SANAA — Yemeni security forces shot dead six anti-government protesters and wounded 50 in Sanaa and Taez on Wednesday, medics said, as Gulf states urged all sides to sign up to a proposed transition plan.
Security forces and plain-clothes gunmen opened fire on thousands of demonstrators who marched from Sanaa's University Square, the focal point of protests in the capital, towards government headquarters, witnesses said.
They fired when demonstrators got to within 200 metres (yards) of the government building, which is about one kilometre (just over half a mile) away from the square.
Two protesters were killed and 45 wounded, medics said.
One of the dead was shot in the chest "near his heart," a medic at a field hospital in University Square told AFP.
The wounded were mostly hit in the neck or head, he added.
The other protester succumbed to wounds at the Kuwait Hospital, near the square, medics said.
"Snipers took part in attacking the protest," another witness said.
The interior ministry said in a statement that protesters attempted to break security cordons to "storm the (building) of the radio and the government headquarters."
It added that opposition gunmen positioned in a nearby building opened fire, which resulted in the death of one person and the wounding of others, the official Saba news agency reported.
Earlier, security forces killed two protesters and wounded five after opening fire on demonstrators in the city of Taez. That brought to seven the number of protesters killed since Sunday in Yemen's second-largest city, according to a tally by medics.
Thousands of anti-regime protesters took to the streets after the first protester was killed on Wednesday, marching towards several government offices in the city and forcing their closure, witnesses said.
They also marched towards the Yemen Petroleum Co, locked its gate with chains and put up a banner saying: "Shut by the people."
The interior ministry denied there were any deaths in Taez.
A protester was shot dead in the Red Sea port city of al-Hudayda when police opened fire to disperse a demonstration near the provincial headquarters, a medic and witnesses said.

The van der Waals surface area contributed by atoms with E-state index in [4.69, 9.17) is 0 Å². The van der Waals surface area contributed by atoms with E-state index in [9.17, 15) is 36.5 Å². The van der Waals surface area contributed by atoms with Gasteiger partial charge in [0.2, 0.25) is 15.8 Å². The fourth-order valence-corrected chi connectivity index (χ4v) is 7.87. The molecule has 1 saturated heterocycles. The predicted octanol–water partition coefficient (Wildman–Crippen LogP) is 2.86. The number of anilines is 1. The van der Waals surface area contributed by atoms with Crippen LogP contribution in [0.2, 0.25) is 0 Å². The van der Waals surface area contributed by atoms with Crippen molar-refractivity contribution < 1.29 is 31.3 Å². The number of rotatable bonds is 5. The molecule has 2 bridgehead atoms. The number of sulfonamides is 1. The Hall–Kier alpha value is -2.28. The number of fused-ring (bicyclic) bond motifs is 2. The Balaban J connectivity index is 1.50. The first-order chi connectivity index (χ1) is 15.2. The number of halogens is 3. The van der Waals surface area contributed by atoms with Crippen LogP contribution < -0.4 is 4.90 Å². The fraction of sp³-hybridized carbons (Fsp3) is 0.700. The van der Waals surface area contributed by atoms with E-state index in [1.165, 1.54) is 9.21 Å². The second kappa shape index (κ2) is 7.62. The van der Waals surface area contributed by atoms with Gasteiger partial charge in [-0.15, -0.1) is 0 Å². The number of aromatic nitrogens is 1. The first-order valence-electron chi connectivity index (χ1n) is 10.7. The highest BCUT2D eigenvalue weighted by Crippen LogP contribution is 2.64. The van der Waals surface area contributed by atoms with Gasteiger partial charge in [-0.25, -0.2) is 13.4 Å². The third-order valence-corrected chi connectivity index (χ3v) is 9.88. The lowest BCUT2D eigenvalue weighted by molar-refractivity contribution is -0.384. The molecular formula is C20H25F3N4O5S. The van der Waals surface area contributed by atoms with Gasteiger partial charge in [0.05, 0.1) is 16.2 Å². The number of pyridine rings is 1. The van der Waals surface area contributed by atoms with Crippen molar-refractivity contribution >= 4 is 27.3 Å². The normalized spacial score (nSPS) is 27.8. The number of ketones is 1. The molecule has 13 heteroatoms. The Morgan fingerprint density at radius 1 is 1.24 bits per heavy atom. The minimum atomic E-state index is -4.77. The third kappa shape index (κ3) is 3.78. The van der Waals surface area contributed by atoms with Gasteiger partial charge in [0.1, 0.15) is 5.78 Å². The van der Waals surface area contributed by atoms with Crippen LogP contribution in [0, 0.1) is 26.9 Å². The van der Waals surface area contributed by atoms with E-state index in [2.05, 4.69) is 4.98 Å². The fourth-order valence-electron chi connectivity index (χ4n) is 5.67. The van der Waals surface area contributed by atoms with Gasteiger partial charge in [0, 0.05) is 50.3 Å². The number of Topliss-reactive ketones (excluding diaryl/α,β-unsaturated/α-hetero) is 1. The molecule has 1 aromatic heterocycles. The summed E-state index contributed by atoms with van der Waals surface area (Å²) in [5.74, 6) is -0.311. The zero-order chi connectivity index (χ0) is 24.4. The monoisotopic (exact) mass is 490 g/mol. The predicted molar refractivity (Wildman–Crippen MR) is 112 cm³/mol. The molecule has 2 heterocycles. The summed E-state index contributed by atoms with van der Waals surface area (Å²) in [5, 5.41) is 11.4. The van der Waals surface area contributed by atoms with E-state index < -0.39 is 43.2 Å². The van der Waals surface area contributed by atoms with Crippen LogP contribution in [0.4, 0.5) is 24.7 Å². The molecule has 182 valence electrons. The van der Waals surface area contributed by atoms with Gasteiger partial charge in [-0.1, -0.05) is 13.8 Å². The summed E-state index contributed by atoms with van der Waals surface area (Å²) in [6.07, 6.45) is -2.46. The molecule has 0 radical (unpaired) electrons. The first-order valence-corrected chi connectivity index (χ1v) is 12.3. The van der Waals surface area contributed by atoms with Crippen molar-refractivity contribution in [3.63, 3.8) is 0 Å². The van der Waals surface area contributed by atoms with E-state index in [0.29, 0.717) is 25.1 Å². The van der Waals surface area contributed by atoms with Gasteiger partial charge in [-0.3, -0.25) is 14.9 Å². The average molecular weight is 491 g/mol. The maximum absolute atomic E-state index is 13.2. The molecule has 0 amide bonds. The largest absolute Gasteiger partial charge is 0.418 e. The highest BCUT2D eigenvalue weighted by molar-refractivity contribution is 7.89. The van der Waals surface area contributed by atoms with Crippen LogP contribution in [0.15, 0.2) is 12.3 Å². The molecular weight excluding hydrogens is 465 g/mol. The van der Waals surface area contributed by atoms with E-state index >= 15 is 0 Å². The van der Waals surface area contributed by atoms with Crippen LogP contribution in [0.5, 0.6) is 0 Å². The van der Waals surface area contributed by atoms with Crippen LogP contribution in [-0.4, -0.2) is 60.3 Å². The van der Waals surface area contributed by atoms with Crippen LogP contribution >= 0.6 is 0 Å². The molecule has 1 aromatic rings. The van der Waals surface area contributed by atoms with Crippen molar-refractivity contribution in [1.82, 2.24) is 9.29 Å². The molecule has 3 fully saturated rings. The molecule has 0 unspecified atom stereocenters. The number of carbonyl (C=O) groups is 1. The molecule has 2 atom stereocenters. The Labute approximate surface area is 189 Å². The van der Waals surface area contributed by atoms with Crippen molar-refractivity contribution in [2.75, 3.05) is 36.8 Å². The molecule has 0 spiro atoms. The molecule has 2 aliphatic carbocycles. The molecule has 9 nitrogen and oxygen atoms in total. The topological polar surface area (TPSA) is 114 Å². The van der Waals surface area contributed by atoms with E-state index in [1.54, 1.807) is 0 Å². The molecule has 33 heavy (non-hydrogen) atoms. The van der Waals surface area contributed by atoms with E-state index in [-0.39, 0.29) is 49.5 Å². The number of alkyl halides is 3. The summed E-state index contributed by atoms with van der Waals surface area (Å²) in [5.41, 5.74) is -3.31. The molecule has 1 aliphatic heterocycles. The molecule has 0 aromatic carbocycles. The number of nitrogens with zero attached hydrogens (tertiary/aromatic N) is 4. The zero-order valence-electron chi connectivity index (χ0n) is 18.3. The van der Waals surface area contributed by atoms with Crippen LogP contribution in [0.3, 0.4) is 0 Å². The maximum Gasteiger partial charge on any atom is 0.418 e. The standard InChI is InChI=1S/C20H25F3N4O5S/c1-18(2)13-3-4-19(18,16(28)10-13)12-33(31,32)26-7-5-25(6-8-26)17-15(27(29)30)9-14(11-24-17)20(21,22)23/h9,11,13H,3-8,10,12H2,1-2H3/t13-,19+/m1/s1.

Another protester was killed by police in Dhamar, 100 kilometres (60 miles) south of Sanaa, as security forces opened fire on a demonstration, medics and witnesses said.
In Ibb, also south of the capital, hundreds surrounded provincial offices plastering a similar poster on its entrance.
For days, teachers demanding better pay and postponement of final exams have been staging a sit-in outside education ministry offices. They were joined by hundreds of anti-government protesters.
In the capital, thousands gathered for a solidarity rally, chanting: "We will sacrifice our souls and our blood for Taez."
In the main southern city of Aden, security forces opened fire on protesters who have blocked roads in an attempt to observe a strike which the organisers have called for every Saturday and Wednesday.
Two protesters were wounded by live rounds, witnesses told AFP.
Shops closed in most of Aden, as sporadic gunfire was heard across the city, an AFP correspondent reported.
A similar strike was observed in several other southern provinces -- Lahij, Shabwa and Abyan.
The latest deaths came as the neighbouring Gulf states urged all sides in Yemen to sign up to a transition plan aimed at ending months of political bloodshed.
"The council urged all parties in Yemen to sign the agreement, which is the best way out of the crisis, and spare the country further political division and deterioration of security," heads of state of the six-nation Gulf Cooperation Council said after a Riyadh summit on Tuesday.
Gulf leaders discussed the bloc's mediation efforts, which stalled in the face of veteran President Ali Abdullah Saleh's refusal to sign up to proposals that would require him to stand down within a month.
Saleh has been insisting that any transfer of power should be in line with the constitution, which would allow him to serve out his term until 2013.
The GCC plan proposes the formation of a government of national unity, Saleh transferring power to his vice president and resigning after 30 days, a day after parliament passes a law granting him and his aides immunity.
Last month, GCC Secretary General Abdullatif al-Zayani travelled to Sanaa to invite members of the government and the opposition to sign the transition plan in Riyadh and to obtain the president's signature, but he returned empty-handed.
More than 150 people have been killed in anti-government protests since late January.
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